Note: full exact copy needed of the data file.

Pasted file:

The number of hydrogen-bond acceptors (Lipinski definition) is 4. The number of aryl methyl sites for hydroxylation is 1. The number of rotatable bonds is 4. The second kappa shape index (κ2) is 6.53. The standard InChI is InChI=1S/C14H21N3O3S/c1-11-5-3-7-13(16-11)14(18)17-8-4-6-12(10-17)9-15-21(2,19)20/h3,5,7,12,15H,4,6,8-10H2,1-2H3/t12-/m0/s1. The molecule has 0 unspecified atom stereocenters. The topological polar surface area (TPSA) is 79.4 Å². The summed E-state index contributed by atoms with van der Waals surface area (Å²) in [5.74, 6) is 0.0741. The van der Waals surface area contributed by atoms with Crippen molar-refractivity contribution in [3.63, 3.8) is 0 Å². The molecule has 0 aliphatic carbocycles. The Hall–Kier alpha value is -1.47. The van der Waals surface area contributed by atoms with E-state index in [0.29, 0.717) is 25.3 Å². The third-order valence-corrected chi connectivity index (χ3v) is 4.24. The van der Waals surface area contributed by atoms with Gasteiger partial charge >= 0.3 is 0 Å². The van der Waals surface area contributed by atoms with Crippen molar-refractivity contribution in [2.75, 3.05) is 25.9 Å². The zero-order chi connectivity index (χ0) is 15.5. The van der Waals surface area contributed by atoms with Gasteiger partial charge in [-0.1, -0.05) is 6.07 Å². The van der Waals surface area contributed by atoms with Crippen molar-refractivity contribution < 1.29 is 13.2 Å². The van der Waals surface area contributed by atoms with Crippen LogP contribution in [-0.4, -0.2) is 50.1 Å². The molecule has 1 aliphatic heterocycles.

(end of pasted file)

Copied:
The number of hydrogen-bond acceptors (Lipinski definition) is 4. The number of aryl methyl sites for hydroxylation is 1. The number of rotatable bonds is 4. The second kappa shape index (κ2) is 6.53. The standard InChI is InChI=1S/C14H21N3O3S/c1-11-5-3-7-13(16-11)14(18)17-8-4-6-12(10-17)9-15-21(2,19)20/h3,5,7,12,15H,4,6,8-10H2,1-2H3/t12-/m0/s1. The molecule has 0 unspecified atom stereocenters. The topological polar surface area (TPSA) is 79.4 Å². The summed E-state index contributed by atoms with van der Waals surface area (Å²) in [5.74, 6) is 0.0741. The van der Waals surface area contributed by atoms with Crippen molar-refractivity contribution in [3.63, 3.8) is 0 Å². The molecule has 0 aliphatic carbocycles. The Hall–Kier alpha value is -1.47. The van der Waals surface area contributed by atoms with E-state index in [0.29, 0.717) is 25.3 Å². The third-order valence-corrected chi connectivity index (χ3v) is 4.24. The van der Waals surface area contributed by atoms with Gasteiger partial charge >= 0.3 is 0 Å². The van der Waals surface area contributed by atoms with Crippen molar-refractivity contribution in [2.75, 3.05) is 25.9 Å². The zero-order chi connectivity index (χ0) is 15.5. The van der Waals surface area contributed by atoms with Gasteiger partial charge in [-0.1, -0.05) is 6.07 Å². The van der Waals surface area contributed by atoms with Crippen molar-refractivity contribution < 1.29 is 13.2 Å². The van der Waals surface area contributed by atoms with Crippen LogP contribution in [-0.4, -0.2) is 50.1 Å². The molecule has 1 aliphatic heterocycles.